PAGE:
This long-standing suite of editing plug-ins has been updated again by its owner, DxO. Geoff Harris sees what the new version offers and whether it’s worth existing users upgrading.
Whatever your genre, Silver Efex is a tool that black & white fans can trust – I love using it for portraits
At a glance
Suite of eight powerful editing plug-ins
- For MacOS and Windows
- 30-day free trial
The Nik Collection has been around since the days of Britpop, so it’s lasted longer than Oasis and Blur. Having passed through several owners since appearing in the late ’90s, it’s now in the hands of imaging specialist DxO. As with the Gallagher brothers, it’s never out of the spotlight for long, and the latest version offers some key updates. Version 5 builds on the many virtues of its predecessor, including updates to the Color Efex and Analog Efex plug-ins, improvements to the suite’s local adjustment/U Point technology and interface tweaks. Read our Nik Collection 5 Review.
‘If you’re new to Nik, it does take a while to work out where everything is’
That said, there are some significant new additions, including ClearView, which reduces the effects of fog and haze. More classic analogue presets and other filters have also been added.
To recap, the Nik Collection suite includes eight plug-ins, which integrate with Photoshop, Lightroom and DxO’s PhotoLab, while also working as standalone applications. Perhaps the best known is Silver Efex, which for many photographers remains the gold standard for black & white conversion, or adding a huge array of mono effects. Color Efex works in a similar way with colour images and effects, while Analog Efex is where you go for old-school film stylings. HDR Efex Pro and Perspective Efex are self-explanatory, the latter now able to fix distortion on a lot more camera and lens combos. Meanwhile Viveza enhances and corrects colours and tones, Dfine is a noise-reduction tool, and there are also sharpening tools. You also get DxO PhotoLab 5 Essential, a pared-down raw editor which employs DxO’s Optics Modules for lens correction and U-Point technology for local adjustments. That’s quite a lot of firepower for £ (£ to upgrade), equivalent to subscribing to Lightroom and Photoshop for just over a year.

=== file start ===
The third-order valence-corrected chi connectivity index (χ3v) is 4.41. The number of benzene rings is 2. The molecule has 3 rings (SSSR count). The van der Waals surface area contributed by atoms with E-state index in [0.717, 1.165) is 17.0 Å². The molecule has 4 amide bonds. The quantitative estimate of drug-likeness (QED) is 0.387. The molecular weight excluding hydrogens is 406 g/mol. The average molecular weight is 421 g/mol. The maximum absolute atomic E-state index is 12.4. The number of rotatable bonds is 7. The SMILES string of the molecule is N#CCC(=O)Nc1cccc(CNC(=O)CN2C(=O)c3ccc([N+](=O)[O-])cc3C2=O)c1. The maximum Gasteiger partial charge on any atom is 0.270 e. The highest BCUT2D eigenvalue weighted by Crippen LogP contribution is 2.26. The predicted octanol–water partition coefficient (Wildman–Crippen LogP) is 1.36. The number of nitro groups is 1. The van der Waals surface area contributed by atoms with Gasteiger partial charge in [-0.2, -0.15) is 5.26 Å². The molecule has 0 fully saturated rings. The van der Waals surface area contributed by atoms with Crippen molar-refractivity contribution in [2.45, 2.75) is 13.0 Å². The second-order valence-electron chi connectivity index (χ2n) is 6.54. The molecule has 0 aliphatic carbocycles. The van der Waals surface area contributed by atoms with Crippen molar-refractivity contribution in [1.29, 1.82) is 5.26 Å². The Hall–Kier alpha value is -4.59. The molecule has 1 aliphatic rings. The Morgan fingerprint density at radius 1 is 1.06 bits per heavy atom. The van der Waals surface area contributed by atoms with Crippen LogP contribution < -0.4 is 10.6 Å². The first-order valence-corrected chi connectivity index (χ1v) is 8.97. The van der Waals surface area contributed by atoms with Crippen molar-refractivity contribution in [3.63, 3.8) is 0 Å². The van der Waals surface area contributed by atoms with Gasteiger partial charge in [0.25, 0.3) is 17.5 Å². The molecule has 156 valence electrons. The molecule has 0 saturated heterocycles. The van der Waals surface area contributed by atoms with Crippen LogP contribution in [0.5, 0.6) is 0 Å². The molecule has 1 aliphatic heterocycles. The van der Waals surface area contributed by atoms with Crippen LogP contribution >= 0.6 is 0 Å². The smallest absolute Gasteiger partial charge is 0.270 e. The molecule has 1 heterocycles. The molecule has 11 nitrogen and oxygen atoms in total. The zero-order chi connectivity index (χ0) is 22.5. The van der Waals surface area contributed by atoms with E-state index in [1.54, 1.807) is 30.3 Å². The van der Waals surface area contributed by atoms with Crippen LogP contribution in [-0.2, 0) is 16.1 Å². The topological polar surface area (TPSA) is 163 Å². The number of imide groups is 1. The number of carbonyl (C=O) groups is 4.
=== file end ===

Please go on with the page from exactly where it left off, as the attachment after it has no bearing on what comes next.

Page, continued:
Even so, that’s quite a big financial commitment for many in these straitened times, so is the new version worth it?
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Despite the fame of Silver Efex, Nik says this is the most popular plug-in in the suite, and the latest version’s interface has been redesigned to make it more consistent with the other plug-ins. If you’re new to Nik, it does take a while to work out where everything is, but the interface is cleaner and smarter.
A very prominent Loupe tool is used for zooming in while the new ClearView feature sits under the histogram – it’s a shame said histogram still can’t be dragged, as with Lightroom. The Filters are listed over to the left, with lots of sub-menus, e.g. Travel > Film Efex: Nostalgic > Warm Contrasts. It’s a convoluted user journey and all the options can be intimidating, but stick with it. Once a filter is applied you can tweak it using the panel over to the right, which is usually needed, as the filters in
The Fujichrome Velvia 100 emulation delivers attractive landscape results, with lots of options to fine-tune
all the plug-ins tend to be heavyhanded by default. It also takes some hunting to find the new film grains, but they deliver attractive results. So while the interface is clearer and cleaner, newbies shouldn’t expect to hit the ground running straight away. There’s a good help database, though.
Analog Efex also gets a redesigned interface to make it more consistent. Again, there is a massive choice of analogue looks and edits available, and you can fine-tune via the panel on the right or via local adjustments (control points). It’s a matter of taste, but I find that the light leaks, scratches, frames and other low-fi analogue effects are rather contrived and unconvincing compared to using an old film camera, but it certainly involves less time and hassle.